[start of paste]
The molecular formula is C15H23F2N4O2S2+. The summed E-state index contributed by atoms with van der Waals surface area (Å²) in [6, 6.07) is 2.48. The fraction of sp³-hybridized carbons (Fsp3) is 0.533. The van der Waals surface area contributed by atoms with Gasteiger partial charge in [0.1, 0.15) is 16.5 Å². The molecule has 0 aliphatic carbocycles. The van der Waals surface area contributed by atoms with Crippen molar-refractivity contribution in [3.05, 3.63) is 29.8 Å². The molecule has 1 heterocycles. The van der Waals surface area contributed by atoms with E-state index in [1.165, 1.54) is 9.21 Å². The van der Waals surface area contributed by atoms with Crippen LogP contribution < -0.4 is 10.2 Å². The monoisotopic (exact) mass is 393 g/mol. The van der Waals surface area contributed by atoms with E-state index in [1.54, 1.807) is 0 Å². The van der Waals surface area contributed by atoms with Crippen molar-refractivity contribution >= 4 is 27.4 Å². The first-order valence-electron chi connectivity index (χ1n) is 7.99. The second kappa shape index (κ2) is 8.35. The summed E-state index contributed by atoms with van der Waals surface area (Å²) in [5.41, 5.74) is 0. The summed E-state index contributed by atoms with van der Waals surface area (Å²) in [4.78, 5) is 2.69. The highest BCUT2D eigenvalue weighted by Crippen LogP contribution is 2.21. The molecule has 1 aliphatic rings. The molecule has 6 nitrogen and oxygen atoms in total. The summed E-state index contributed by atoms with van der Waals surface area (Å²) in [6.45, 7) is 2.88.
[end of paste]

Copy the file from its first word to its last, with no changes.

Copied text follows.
The molecular formula is C15H23F2N4O2S2+. The summed E-state index contributed by atoms with van der Waals surface area (Å²) in [6, 6.07) is 2.48. The fraction of sp³-hybridized carbons (Fsp3) is 0.533. The van der Waals surface area contributed by atoms with Gasteiger partial charge in [0.1, 0.15) is 16.5 Å². The molecule has 0 aliphatic carbocycles. The van der Waals surface area contributed by atoms with Crippen molar-refractivity contribution in [3.05, 3.63) is 29.8 Å². The molecule has 1 heterocycles. The van der Waals surface area contributed by atoms with E-state index in [1.165, 1.54) is 9.21 Å². The van der Waals surface area contributed by atoms with Crippen LogP contribution < -0.4 is 10.2 Å². The monoisotopic (exact) mass is 393 g/mol. The van der Waals surface area contributed by atoms with E-state index in [1.54, 1.807) is 0 Å². The van der Waals surface area contributed by atoms with Crippen molar-refractivity contribution >= 4 is 27.4 Å². The first-order valence-electron chi connectivity index (χ1n) is 7.99. The second kappa shape index (κ2) is 8.35. The summed E-state index contributed by atoms with van der Waals surface area (Å²) in [5.41, 5.74) is 0. The summed E-state index contributed by atoms with van der Waals surface area (Å²) in [4.78, 5) is 2.69. The highest BCUT2D eigenvalue weighted by Crippen LogP contribution is 2.21. The molecule has 1 aliphatic rings. The molecule has 6 nitrogen and oxygen atoms in total. The summed E-state index contributed by atoms with van der Waals surface area (Å²) in [6.45, 7) is 2.88.